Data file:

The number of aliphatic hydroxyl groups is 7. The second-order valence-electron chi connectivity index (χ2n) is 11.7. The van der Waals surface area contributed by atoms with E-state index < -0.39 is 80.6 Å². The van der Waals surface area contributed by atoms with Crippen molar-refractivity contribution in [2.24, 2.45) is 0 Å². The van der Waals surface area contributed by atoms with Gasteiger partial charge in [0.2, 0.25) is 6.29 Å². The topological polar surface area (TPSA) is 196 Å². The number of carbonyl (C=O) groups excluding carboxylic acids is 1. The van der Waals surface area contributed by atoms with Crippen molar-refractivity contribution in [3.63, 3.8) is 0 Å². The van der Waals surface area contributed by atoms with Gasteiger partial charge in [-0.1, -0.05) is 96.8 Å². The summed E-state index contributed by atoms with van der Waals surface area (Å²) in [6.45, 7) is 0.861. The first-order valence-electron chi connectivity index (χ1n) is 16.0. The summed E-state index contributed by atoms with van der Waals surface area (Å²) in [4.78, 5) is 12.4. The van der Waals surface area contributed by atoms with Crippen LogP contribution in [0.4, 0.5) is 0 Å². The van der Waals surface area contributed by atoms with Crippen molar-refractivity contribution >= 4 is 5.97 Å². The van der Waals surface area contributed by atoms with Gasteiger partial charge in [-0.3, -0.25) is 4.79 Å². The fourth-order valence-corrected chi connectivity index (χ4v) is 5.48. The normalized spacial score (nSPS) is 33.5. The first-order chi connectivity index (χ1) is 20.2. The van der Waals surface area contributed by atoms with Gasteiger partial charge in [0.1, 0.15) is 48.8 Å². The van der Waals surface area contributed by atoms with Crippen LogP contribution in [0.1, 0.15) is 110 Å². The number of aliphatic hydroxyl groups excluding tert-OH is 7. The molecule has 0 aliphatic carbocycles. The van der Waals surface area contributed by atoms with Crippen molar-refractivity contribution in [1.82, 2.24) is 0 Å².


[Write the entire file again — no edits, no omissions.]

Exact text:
The number of aliphatic hydroxyl groups is 7. The second-order valence-electron chi connectivity index (χ2n) is 11.7. The van der Waals surface area contributed by atoms with E-state index < -0.39 is 80.6 Å². The van der Waals surface area contributed by atoms with Crippen molar-refractivity contribution in [2.24, 2.45) is 0 Å². The van der Waals surface area contributed by atoms with Gasteiger partial charge in [0.2, 0.25) is 6.29 Å². The topological polar surface area (TPSA) is 196 Å². The number of carbonyl (C=O) groups excluding carboxylic acids is 1. The van der Waals surface area contributed by atoms with Crippen molar-refractivity contribution in [3.63, 3.8) is 0 Å². The van der Waals surface area contributed by atoms with Gasteiger partial charge in [-0.1, -0.05) is 96.8 Å². The summed E-state index contributed by atoms with van der Waals surface area (Å²) in [6.45, 7) is 0.861. The first-order valence-electron chi connectivity index (χ1n) is 16.0. The summed E-state index contributed by atoms with van der Waals surface area (Å²) in [4.78, 5) is 12.4. The van der Waals surface area contributed by atoms with Crippen LogP contribution in [0.4, 0.5) is 0 Å². The van der Waals surface area contributed by atoms with Crippen molar-refractivity contribution >= 4 is 5.97 Å². The van der Waals surface area contributed by atoms with Gasteiger partial charge in [-0.3, -0.25) is 4.79 Å². The fourth-order valence-corrected chi connectivity index (χ4v) is 5.48. The normalized spacial score (nSPS) is 33.5. The first-order chi connectivity index (χ1) is 20.2. The van der Waals surface area contributed by atoms with Gasteiger partial charge in [0.1, 0.15) is 48.8 Å². The van der Waals surface area contributed by atoms with Crippen LogP contribution in [0.1, 0.15) is 110 Å². The number of aliphatic hydroxyl groups excluding tert-OH is 7. The molecule has 0 aliphatic carbocycles. The van der Waals surface area contributed by atoms with Crippen molar-refractivity contribution in [1.82, 2.24) is 0 Å².